5. Training: My wife has this say of “You don’t know what you don’t know” and this goes for people entering ministry. You might have some gifted parents who can relate well with others super naturally, but that does not mean that they know how to go about answering the random questions of teenagers in a small group setting. Handing over some fundraiser or mission event without giving them some basic training on the history off event or how it actually operates is setting you up for some last minute headaches for sure. Have some way to train your parents. Maybe those are individual coaching meet ups or gathered group trainings. They won’t know what to do unless you inform them what to do.

6. Get to Know: Flowing along with the ‘presence’ in engaging parents. You need to get to know not just who your parents are. You need to get to know what they are all about. Ask questions about their history, laugh with their stories, what are the things they dream for their family, what are their fears they have for their kids, etc. If you really do not care about them then knowing all this is at the very least, valuable information. Because I believe you do care about them, this shows that you are not giving lip service to caring for them and their family and the trust value and engagement results are going to sky rocket.

7. Don’t be Afraid to Ask: If you don’t ask, no one will offer. Rarely in ministry do you find the parent who comes to you regularly and offers “I want to head up the youth auction fundraiser because I know that allows for the youth to do the mission trips and confirmation retreats and that is what God is calling me to for my next 6 months.” Maybe you have had that happen before, I think I dreamed it once. Whatever your reasoning for NOT asking please throw that mind trash away and get in the practice of asking. They might say no, but they might then offer for something else. They might say no, but they will suggest who else you could ask. They might even ask on your behalf. Even worse, they might even say YES.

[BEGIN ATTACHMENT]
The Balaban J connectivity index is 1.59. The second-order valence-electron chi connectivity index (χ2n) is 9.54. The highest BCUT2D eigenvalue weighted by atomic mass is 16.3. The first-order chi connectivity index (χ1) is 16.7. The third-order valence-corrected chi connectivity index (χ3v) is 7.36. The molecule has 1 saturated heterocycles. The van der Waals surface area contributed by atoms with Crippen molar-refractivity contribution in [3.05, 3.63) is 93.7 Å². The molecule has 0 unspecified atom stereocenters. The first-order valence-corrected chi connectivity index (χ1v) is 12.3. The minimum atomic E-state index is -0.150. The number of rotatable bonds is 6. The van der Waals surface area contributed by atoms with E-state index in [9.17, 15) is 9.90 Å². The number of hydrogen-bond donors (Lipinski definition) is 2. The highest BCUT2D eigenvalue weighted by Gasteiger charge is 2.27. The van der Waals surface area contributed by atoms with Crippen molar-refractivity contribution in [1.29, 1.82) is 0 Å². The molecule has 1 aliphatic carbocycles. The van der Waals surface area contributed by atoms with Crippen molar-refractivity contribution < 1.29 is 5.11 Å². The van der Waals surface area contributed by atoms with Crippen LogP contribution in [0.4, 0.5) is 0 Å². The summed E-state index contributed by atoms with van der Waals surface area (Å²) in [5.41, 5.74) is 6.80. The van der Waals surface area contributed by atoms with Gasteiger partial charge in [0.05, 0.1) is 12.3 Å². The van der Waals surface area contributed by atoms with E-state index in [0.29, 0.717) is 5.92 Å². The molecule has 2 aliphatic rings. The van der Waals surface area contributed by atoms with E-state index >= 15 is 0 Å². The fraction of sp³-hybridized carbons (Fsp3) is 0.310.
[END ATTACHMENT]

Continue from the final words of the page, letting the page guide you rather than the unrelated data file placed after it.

Being intentional about engaging your parents with these strategies in mind will put more people in ministry of the church (always a good thing) and give you more time for the relational aspects of your youth ministry (what you probably got into youth ministry for in the first place). So get started on one thing then work another. You’ll get there quickly we are sure.

Youthworkercircuit.com: We believe that youth ministry is a calling. We also believe that youth workers don’t have time to do it all and are probably distracted from the parts of youth ministry that they love by the parts that they don’t. And that good youthworkers walk away from their calling every day because they feel under-resourced, over-tasked, and alone. What if there was a place where you could have instant access to quality Wesleyan curriculum and program ideas? What if there was a resource that prompted you with inventive organizational ideas, guiding you toward better, more personal ministry? What if there was an opportunity to regularly share genuine, live conversation in community with likeminded youthworkers from across the country?

Well, that’s what we want & are doing, we’d love to have you join in with us.